CINCINNATI -- Until Jeff Samardzija gets his first win of the season, most of the talk surrounding the tall right-hander is going to be about the fact that he hasn't won yet.
That's just how it is, and no one understands this more than Samardzija. It's not that it's impossible to do what he's doing -- stringing together quality start after quality start, without a single 'W' to show for it -- but the law of averages, baseball teaches us, dictates that eventually, he's going to get a win. It's just the way this game works.
But in order for a starting pitcher to add a win to his record, a lot of other things have to go right, too. His team has to score runs for him. His bullpen has to hold the lead. The defense needs to keep the mistakes to a minimum.
While the Cubs have shown positive signs throughout April, despite their poor record, the issue has largely been having all facets of the game working together on the same day, at the same time. That surely has contributed to the Cubs not winning a single series as the first month of the season winds down.
Looks like the to-do list in May is already filled out.
"We need to be able to put it together," Samardzija said. "We learned this first month that to win big league ballgames, you have to put all phases of the game together. Not just one can show up. You have to pitch, play defense and get a hit.
"These good teams that are playing, they do all three and they do it every day. We need to come with the same attitude and understand you have to win all three phases of the game every day to win a big league ballgame. That's what needs to happen."
Castillo ends April on high note at plate
CINCINNATI -- With one month in the books, it appears catcher Welington Castillo has taken the positives that came out of his first full season in 2013 and applied them to this year, too.
Including Wednesday's game against the Reds, the 27-year-old catcher hit safely in 15 of 20 games played. He put together a six-game hitting streak from April 18-24, during which he batted .333 (8-for-24) and recorded two multi-hit games. He went 0-for-3 the next day to fall one game shy of tying his career-long streak, but after that, he hit safely in his next two.
Although Castillo insists his formula involves little more than keeping things simple and not doing more than he is capable of, he mostly credits regular playing time for allowing him to stay in a groove.
Last year, he played in 113 games, starting 107, before a knee injury cut his season short by nine games. He appears to be on pace to match or exceed that playing time this year.
"The more that you're facing pitchers, the more you know what he's throwing and what the ball's doing," Castillo said. "I think it's more playing time than anything. I feel really good at the plate."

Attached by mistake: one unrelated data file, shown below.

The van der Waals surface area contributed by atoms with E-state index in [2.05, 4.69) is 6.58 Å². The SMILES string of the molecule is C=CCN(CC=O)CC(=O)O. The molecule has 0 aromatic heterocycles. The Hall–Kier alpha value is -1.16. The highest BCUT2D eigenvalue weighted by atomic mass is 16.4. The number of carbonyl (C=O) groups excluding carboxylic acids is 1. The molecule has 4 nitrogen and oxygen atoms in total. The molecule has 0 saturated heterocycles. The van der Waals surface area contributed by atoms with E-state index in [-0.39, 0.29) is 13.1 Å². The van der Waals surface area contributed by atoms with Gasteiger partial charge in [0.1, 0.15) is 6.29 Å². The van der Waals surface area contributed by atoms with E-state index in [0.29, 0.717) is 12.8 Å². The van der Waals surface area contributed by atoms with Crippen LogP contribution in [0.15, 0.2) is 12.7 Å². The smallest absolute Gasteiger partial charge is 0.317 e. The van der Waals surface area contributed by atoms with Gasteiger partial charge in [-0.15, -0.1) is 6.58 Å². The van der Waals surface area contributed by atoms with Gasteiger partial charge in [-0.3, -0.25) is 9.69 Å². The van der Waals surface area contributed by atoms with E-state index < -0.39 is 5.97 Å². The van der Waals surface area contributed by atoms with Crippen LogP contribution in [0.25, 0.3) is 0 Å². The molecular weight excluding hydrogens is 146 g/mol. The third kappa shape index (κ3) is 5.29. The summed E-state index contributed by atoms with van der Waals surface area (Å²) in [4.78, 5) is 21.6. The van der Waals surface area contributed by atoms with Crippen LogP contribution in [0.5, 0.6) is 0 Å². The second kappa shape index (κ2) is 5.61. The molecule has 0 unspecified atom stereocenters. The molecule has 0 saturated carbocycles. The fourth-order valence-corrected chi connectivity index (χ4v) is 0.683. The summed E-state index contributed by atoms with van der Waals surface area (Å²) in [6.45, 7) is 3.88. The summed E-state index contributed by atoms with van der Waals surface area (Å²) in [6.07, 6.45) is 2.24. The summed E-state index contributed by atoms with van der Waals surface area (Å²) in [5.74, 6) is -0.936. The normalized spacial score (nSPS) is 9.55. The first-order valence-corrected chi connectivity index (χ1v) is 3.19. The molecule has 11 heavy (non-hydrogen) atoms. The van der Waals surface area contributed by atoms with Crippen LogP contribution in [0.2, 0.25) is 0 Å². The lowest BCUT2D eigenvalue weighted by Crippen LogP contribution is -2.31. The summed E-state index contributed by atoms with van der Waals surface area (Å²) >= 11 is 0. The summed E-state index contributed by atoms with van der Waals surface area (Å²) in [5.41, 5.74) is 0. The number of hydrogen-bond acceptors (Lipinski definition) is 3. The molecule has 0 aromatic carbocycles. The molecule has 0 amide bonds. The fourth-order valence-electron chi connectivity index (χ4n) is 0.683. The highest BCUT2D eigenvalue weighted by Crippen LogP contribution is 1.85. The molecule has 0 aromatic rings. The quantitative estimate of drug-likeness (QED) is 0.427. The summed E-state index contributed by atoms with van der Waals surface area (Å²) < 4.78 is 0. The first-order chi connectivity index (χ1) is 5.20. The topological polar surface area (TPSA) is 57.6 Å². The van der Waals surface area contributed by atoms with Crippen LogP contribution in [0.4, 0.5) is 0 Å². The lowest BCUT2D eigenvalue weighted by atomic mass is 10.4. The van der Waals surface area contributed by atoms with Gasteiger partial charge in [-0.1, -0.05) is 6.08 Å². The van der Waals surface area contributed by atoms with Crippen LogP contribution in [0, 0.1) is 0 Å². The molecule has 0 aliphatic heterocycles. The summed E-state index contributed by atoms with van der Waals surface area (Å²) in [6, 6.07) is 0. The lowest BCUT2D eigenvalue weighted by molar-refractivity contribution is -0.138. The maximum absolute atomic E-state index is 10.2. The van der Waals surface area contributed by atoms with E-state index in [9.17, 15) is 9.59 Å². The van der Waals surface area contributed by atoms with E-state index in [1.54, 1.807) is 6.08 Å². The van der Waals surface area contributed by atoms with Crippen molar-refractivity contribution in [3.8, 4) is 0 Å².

Over a recent 13-game stretch, Castillo drove in 10 runs. And he's showing he can deliver when the pressure's on -- nine of his 11 RBIs have come with two outs.
"He's had really good approaches," manager Rick Renteria said. "He's been able to drive the ball to pretty much all parts of the field. I think he's trying to get himself in better hitting counts. Fortunately he's had a pretty good month where he's been able to do some things. They paid some dividends, obviously."
Renteria not dejected about twice being ejected
CINCINNATI -- Cubs manager Rick Renteria now has two ejections on his managerial record, which doesn't seem like a lot, unless you consider that he's a rookie manager who has exactly one month of regular season baseball under his belt.
That means Renteria is on pace for 12 ejections this season, and if he stays on pace, he could break Bobby Cox's record in approximately 13.4 seasons -- or maybe a little less, if Renteria can squeeze out a couple heave-hos during the postseason.
This is all in good fun, of course. Renteria addressed his ejections with reporters prior to Wednesday's game and made it clear that he did not blame the umpires for either. Renteria was arguing balls and strikes in both instances, a no-no under baseball's rules. Renteria gets this.
"They do a great job," he said. "[Umpiring], it's not an easy job. When we get a little heated, I get it. When we cross a line and we get ejected, that's just part of the game. It's the way it goes. I don't look at it any farther than that."
As far as his Cox-like pace is concerned, Renteria doesn't want any part of that.
"I'm hoping not to break any records," he chuckled.
Double-A prospect Edwards placed on DL
CINCINNATI -- Right-handed pitcher C.J. Edwards was placed on Double-A Tennessee's disabled list Wednesday, retroactive to April 25. Edwards was 1-0 with a 2.61 ERA in four starts this season.
Ranked No. 4 on MLB.com's list of top 20 Cubs prospects, Edwards underwent an MRI on Friday in Chicago which revealed some fatigue and inflammation in his right shoulder. There was no structural damage. The plan was for him to rest, then resume his throwing program.